Republicans are set to continue hammering the administration over the failures of the HealthCare.gov website this week, with plans to question several administration officials about the site's rocky rollout and continue demanding information about why it happened.
Marilyn Tavenner, the administrator for the Centers for Medicare & Medicaid Services, will go before the House Ways and Means Committee Tuesday, followed by Health and Human Services Secretary Kathleen Sebelius, who will testify before the House Energy and Commerce Committee the following day. Last week, four contractors who worked on the siteas well.
The same day that Sebelius is set to speak before Congress, President Obama will travel to Boston to hold an event on the health care law, a White House official confirmed to CBS News. He is set to speak at Fanueil Hall, the spot where former Gov. Mitt Romney, R-Mass., his opponent in the 2012 election, signed Massachusetts' health care reform into law.
Sebelius' planned Wednesday appearance has done little to satisfy the Republican appetite for information. Rep. Darrell Issa, R-Calif., the chairman of the House Oversight and Government Reform Committee, and Sen. Lamar Alexander, the ranking member of the Senate Health, Education, Labor and Pensions Committee are threatening to issue subpoenas for information they requested Sebelius and HHS if they don't get a response by 5 p.m. Monday.
They information they are seeking, detailed in an Oct. 10 letter, includes questions about the number of people who were able to enroll in insurance through the federal exchange and how many tried, a full documentation of the efforts to test the site, and how much it will fix to cost the problems, among other things.
"We're looking for quick answers so that we can on behalf of the American people straighten out as much as can be straightened out that's above the water -- which is the website -- and the 90 percent that's below the water like an iceberg that are the other problems in Obamacare," said Issa on CBS' "Face the Nation" Sunday.
Issathat Sebelius should lose her job if she can't put together the team necessary to fully fix the site.
"The president has been poorly served in the implementation of his own signature legislation. So, if somebody doesn't leave, and if there isn't a real restructuring -- not just a 60-day, somebody come in and try to fix it -- then he's missing the point of Management 101, which is these people are to serve him well, and they haven't," Issa said. "If she cannot reorganize to get the kind of a team in consistently to meet his agenda, then she shouldn't be there."
The flaws have put, forced to acknowledge the extensive problems while trying not to overtly criticize members of the administration. Sen. Jeanne Shaheen, D-N.H., for example, called the rollout a "disaster" on "Face the Nation" but also said it's too early to assign blame.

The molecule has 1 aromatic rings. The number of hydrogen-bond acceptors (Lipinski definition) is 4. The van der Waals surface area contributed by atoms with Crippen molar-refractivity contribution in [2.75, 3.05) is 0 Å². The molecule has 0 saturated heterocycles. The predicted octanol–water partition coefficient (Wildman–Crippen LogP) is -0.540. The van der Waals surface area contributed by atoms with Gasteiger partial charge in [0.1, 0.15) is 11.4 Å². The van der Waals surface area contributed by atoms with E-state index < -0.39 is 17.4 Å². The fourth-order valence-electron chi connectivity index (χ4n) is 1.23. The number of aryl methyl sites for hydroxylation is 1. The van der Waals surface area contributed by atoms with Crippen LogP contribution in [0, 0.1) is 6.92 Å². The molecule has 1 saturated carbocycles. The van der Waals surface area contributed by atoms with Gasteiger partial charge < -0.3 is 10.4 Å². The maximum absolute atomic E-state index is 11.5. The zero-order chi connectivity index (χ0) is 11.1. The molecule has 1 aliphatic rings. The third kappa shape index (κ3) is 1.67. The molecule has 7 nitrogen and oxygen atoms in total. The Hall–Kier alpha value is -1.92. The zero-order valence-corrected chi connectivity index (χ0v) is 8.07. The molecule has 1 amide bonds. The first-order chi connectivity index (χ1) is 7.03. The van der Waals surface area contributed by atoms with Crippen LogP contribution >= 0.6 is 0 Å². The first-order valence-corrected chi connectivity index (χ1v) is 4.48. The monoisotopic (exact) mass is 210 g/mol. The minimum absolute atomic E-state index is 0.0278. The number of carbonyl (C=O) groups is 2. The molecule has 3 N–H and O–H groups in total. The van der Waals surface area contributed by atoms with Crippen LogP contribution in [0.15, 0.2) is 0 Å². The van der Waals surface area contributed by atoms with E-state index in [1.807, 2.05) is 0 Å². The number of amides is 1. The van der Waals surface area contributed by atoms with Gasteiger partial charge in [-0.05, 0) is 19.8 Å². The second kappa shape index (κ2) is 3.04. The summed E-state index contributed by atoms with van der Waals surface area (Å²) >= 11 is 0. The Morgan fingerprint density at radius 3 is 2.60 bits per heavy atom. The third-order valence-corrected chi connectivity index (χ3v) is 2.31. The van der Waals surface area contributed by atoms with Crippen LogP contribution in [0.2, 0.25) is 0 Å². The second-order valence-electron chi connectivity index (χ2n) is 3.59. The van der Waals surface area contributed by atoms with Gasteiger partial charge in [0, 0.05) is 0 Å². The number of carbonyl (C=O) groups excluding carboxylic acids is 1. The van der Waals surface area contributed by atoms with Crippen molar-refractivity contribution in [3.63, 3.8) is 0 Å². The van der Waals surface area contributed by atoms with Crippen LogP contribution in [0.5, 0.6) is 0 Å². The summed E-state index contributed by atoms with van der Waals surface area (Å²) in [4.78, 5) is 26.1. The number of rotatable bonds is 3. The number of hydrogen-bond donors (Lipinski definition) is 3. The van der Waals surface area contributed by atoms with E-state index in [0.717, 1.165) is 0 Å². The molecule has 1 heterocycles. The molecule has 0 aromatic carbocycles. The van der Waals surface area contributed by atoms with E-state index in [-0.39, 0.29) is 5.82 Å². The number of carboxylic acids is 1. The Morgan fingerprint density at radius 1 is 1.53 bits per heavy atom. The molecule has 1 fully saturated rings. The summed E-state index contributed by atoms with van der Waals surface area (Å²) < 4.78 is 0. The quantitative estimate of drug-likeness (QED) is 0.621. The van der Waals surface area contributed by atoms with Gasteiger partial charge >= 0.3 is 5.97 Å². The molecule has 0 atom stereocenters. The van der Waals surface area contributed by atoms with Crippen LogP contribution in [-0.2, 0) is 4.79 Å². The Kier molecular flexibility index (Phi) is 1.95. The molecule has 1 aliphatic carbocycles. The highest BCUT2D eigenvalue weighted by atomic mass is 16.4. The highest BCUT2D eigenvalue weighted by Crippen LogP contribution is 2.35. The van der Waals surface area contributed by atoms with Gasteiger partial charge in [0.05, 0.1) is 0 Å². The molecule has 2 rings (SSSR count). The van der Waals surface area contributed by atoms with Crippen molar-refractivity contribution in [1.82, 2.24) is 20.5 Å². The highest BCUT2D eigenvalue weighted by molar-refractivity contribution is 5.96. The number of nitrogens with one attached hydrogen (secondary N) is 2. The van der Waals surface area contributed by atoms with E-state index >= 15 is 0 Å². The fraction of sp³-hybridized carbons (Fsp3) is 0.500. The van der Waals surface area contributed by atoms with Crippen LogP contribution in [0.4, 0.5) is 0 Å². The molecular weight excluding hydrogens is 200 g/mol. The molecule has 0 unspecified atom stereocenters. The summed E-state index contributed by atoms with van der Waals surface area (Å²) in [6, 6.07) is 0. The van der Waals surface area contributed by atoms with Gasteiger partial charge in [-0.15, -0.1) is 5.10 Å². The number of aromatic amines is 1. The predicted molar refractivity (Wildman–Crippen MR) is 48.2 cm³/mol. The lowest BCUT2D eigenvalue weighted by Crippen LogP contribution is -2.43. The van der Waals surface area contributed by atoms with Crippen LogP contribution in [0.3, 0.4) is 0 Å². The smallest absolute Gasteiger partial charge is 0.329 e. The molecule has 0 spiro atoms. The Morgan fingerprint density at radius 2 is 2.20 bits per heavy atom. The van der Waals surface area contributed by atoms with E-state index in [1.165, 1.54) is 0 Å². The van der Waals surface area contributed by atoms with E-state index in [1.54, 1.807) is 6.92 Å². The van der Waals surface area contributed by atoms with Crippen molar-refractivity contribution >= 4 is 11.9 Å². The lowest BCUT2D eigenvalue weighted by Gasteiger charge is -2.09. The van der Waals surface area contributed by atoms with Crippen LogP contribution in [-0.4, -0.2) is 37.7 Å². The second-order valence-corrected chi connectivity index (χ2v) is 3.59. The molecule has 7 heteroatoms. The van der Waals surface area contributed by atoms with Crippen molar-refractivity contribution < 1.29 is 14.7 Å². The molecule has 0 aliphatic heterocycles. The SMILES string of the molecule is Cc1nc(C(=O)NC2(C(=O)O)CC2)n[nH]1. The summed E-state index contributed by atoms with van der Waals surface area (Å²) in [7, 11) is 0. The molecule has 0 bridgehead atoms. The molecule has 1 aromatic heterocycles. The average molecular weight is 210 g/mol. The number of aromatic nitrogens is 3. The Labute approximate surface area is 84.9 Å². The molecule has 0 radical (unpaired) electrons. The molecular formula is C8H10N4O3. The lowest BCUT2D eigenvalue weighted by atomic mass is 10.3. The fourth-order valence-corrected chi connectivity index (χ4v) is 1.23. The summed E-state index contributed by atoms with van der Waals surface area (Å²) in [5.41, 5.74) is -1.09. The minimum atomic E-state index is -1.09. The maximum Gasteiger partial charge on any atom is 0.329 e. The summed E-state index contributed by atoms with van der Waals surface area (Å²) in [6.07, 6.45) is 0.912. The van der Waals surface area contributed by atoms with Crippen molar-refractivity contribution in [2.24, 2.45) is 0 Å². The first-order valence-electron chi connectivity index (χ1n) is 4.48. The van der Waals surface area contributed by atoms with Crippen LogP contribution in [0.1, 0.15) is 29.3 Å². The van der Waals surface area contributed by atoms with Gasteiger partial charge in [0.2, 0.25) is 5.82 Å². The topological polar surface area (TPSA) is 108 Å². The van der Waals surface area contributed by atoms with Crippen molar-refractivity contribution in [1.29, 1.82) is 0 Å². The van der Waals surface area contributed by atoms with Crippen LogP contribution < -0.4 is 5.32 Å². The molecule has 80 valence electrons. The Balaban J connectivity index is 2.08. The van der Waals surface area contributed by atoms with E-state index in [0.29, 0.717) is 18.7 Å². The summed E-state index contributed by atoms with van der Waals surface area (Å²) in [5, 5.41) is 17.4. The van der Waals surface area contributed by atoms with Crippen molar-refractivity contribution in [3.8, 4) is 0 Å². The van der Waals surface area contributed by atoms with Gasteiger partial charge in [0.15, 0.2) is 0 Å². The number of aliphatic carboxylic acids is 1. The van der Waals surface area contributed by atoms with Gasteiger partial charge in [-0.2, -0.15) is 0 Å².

"Right now everybody's goal should be, let's get this working. Let's make sure that people can get the health care they want and need," she said when asked whether she had lost confidence in Sebelius.
Shaheen has, currently set to end on March 31, in order to accommodate those who have had trouble using the website. She has 10 Democratic supporters.
Sen. Joe Manchin, D-W.V.,on ABC's "This Week" he thought Sebelius should stay - but he has also criticized the problems with HealthCare.gov and called for a one-year delay of the IRS penalty for people who do not purchase insurance.
Many Republicans, for their part, are not holding back. Thirty-three have signed a letter to President Obama calling for Sebelius' resignation. "By calling for the resignation of Secretary Sebelius, you can send a powerful signal that the American people will not be held responsible for her department's failures," the letter said.
During a trip to Phoenix last week, Sebelius said, "The majority of people calling for me to resign I would say are people who I don't work for and do not want this program to work in the first place."
The Republican lines of inquiry also stand to widen this week as users and reporterswith the site. On CNN's "State of the Union" Sunday, House Homeland Intelligence Committee chairman Mike Rogers, R-Mich., said the website does not "not have an overarching solid cyber security plan to prevent the loss of private information."
"The way the system is designed, it is not secure," he said.
The administration announced Tuesday that Jeff Zients, one of President Obama's economic advisers and a former management consultant and CEO, wouldto fix the website. On Friday, he said the "vast majority of users" by the end of November.